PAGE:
Almost from the moment it was completed in 1986, conventioneers and city and state officials realized the Javits Center was too small to satiate the demand for New York-based trade shows, expositions and conventions, and the facility would need to grow. But in the two decades since, the Javits expansion has turned into a never-ending snafu, as countless barriers—ballooning costs, a failed Olympics bid, dissent from the convention industry—have imperiled any sort of measurable progress.
The latest and most visible victim has been Governor Eliot Spitzer, who, just days into his new job last year, heard Javits’ siren call and promised a world-class expansion, scrapping his predecessor’s plan only to see the venture explode in his face with hundreds of millions in unexpected costs.
Recently ditching the $5 billion convention center of his dreams for a $1.6 billion plan of mostly renovations, Mr. Spitzer has been hit with a cacophony of dissent from elected officials and industry executives, who claim the governor is making poor long-term decisions in favor of feeding his revenue-hungry budget with related land sales.
Almost 14 months after coming into office, Mr. Spitzer is still unsure as to whether there will be any expansion at all, though he has pledged to sell two parcels of adjacent land, igniting criticism from City Council Speaker Christine Quinn and Mayor Michael Bloomberg, among others. Depending on the path the Spitzer administration chooses in selling the land, both officials could block any needed zoning changes the state would seek as part of its plan.
Ms. Quinn, who is said to be considering a mayoral run next year, seems to have put the issue at the top of her agenda, as she spoke candidly about the Spitzer administration’s plan in her State of the City address on Tuesday.
“Let me be clear—until we as a city decide to officially give up on the Javits Center, I will fight any shortsighted effort to sell those two adjacent properties,” said Mr. Quinn in her speech.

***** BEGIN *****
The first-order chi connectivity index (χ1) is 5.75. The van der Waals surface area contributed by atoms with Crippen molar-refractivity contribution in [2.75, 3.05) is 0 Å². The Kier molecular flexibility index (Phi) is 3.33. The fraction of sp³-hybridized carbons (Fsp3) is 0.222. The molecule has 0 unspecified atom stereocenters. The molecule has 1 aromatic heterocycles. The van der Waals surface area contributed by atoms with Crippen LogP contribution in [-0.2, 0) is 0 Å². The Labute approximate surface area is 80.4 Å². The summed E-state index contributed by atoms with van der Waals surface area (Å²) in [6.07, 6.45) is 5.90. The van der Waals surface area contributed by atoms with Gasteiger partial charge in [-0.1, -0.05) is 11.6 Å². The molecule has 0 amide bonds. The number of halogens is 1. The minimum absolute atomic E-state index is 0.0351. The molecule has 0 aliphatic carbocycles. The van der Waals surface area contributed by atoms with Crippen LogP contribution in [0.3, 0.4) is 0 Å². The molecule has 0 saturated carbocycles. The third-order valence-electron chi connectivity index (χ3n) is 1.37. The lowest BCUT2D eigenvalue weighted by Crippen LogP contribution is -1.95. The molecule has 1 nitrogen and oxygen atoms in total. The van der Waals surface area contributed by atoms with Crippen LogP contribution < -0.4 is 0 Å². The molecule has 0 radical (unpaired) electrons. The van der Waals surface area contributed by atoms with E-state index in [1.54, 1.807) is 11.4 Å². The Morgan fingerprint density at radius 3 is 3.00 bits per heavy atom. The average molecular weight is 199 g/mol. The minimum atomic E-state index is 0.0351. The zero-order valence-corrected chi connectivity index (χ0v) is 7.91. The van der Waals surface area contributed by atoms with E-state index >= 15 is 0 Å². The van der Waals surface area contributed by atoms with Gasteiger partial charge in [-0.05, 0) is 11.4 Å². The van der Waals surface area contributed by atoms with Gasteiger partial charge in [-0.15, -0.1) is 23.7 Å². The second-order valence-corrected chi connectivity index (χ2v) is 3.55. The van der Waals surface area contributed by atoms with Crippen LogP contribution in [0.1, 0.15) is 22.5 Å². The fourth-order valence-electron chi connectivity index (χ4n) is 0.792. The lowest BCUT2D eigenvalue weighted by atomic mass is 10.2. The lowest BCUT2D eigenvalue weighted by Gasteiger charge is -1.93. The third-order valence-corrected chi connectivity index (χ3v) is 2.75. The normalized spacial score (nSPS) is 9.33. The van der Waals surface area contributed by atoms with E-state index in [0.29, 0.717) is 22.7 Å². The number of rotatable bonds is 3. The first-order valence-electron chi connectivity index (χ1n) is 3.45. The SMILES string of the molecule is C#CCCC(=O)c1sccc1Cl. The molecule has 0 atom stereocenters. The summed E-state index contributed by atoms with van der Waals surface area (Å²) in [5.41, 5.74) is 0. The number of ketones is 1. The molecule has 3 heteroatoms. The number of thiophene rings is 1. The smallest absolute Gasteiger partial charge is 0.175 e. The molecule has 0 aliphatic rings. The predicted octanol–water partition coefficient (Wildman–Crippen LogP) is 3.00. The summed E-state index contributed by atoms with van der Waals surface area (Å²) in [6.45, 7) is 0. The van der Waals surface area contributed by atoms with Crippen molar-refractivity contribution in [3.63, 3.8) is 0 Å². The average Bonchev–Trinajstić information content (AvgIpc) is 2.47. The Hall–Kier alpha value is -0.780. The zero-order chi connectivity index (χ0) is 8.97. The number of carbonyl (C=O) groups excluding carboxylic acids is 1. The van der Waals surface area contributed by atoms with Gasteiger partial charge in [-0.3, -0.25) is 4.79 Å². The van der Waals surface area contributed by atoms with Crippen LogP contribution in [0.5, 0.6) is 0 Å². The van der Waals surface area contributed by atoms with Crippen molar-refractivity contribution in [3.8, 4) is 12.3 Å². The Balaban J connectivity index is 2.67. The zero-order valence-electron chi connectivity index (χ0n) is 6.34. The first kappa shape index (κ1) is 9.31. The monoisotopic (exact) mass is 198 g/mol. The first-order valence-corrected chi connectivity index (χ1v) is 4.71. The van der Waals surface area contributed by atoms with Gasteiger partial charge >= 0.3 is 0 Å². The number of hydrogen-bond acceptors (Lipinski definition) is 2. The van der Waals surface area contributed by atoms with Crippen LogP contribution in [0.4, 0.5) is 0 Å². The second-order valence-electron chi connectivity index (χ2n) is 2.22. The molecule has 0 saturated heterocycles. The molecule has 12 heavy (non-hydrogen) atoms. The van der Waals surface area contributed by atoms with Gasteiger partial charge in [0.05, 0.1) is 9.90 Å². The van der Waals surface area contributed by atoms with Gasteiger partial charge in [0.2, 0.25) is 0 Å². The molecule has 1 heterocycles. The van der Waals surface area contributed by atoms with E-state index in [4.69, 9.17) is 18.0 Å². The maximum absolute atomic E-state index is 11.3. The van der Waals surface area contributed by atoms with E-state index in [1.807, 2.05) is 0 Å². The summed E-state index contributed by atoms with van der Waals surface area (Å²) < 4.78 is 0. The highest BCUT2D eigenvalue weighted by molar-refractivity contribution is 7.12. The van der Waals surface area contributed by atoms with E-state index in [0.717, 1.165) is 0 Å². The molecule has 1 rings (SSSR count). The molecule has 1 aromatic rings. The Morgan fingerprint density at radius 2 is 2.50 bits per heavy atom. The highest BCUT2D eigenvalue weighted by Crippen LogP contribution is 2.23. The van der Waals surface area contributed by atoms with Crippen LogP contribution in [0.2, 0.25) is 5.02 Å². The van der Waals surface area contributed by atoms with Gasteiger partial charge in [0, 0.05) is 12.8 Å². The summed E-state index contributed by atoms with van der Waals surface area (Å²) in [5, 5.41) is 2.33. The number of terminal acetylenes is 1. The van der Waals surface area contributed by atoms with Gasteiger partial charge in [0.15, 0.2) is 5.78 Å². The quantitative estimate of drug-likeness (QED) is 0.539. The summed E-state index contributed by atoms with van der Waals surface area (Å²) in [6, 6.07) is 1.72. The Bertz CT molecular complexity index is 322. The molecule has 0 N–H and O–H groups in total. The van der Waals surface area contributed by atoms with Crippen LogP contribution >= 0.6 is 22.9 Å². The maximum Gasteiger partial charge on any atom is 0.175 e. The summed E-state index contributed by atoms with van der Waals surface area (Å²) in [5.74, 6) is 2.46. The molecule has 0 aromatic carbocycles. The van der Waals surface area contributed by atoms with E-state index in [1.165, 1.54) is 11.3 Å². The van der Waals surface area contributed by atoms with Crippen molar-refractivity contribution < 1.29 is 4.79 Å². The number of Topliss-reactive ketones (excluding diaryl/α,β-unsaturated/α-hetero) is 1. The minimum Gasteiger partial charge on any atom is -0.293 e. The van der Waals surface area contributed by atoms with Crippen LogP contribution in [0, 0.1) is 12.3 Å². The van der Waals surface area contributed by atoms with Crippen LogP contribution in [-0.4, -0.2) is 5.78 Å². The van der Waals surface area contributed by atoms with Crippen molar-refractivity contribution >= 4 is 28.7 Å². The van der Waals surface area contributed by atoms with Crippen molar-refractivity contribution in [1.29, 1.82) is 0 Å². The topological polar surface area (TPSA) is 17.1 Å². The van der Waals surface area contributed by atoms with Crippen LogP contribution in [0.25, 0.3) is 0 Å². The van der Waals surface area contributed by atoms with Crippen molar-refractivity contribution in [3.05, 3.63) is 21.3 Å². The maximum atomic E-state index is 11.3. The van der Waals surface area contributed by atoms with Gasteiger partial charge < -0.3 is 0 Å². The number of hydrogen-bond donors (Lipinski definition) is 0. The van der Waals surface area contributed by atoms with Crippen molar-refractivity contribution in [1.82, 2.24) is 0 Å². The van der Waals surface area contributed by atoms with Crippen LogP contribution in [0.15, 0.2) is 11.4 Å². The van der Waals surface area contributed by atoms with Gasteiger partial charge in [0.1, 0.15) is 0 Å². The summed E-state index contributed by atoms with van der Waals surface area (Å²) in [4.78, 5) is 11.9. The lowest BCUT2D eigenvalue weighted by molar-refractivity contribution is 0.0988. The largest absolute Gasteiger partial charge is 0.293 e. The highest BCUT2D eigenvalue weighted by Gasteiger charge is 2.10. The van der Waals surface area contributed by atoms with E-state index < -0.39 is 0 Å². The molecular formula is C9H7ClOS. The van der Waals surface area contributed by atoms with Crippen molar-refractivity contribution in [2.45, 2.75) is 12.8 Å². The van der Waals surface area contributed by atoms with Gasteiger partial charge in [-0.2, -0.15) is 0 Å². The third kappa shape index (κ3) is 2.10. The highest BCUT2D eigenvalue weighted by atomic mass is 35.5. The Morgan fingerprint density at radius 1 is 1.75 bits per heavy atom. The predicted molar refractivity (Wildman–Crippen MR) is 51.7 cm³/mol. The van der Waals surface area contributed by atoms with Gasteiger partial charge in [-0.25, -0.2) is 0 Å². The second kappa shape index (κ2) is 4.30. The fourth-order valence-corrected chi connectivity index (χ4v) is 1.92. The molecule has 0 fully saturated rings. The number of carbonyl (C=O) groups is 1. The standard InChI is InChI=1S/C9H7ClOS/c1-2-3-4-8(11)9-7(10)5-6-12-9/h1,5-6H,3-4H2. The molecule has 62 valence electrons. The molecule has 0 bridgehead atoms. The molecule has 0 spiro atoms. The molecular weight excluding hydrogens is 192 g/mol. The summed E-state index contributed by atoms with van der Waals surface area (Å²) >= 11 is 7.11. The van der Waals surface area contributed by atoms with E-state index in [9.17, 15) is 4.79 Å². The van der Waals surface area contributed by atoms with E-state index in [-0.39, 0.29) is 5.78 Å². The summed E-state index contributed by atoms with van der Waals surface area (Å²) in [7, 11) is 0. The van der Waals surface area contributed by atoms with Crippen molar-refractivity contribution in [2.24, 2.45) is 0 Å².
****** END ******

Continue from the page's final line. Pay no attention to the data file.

The most contentious aspect of Mr. Spitzer’s plan seems to be his proposal to sell a block of land north of the Javits Center in an attempt to raise about $400 million for capital programs in New York City and elsewhere. An expansion is far too expensive on that site, he has said, so there is no reason to hold onto the land when other programs need funding.
But Ms. Quinn, Mr. Bloomberg and others have cried foul, saying that selling the land slams shut the door on any future expansion. Further, critics contend, the decision to sell the land has come before the final plan for the Javits Center is fully sorted out.
While the state has been floating a price tag of $1.6 billion for its plan, state officials have not yet decided on how much space they will add in their latest plan, or, for that matter, whether the center will expand at all. A spokesman for New York’s Empire State Development Corporation, Warner Johnston, said such decisions are still being made.
The land sale to the north would require a change in zoning to be of any value to developers, a point at which either Mr. Bloomberg or Ms. Quinn could have great leverage. A standard zoning change would go through the Council, where Ms. Quinn could stop it. The state could alternatively choose to override city zoning, though it has traditionally sought consent of the mayor to do so. Without any change in zoning, the land could not be developed into a large residential or commercial project, and is unlikely to bring in the dollar amount the state is seeking.
Adding still more pressure has been Senator Charles Schumer, who in a statement criticized the modest expansion plan, saying it “will not get nearly enough bang for the buck.” In her address Tuesday, Ms. Quinn announced a joint effort with Mr. Schumer to reexamine Javits.
In an ironic turn, the plan has received caustic criticism from the very people who urged the governor to poke at the hornets’ nest in the first place and drop the Pataki administration’s expansion plan: the conventioneers, exposition firms and contracting companies that host, manage and rent out the Javits Center.
“I think it’s almost unanimous that everybody thinks this is a bad idea,” said Mark Scheinberg, the president of the Greater New York Automobile Dealers Association and the host of the New York International Auto Show.
These users are particularly incensed by the removal of the truck marshalling yard on the block between 33rd Street and 34th Street just south of the center. Without the yard, which essentially serves as a truck parking lot for over 150 empty trailers during shows, the time needed to prepare and close down a show would jump, raising costs and forcing out longtime conventions, the users claim.
“It really is toxic to trade show business going forward in New York City,” said John O’Connell, an executive at the trade show producer Freeman.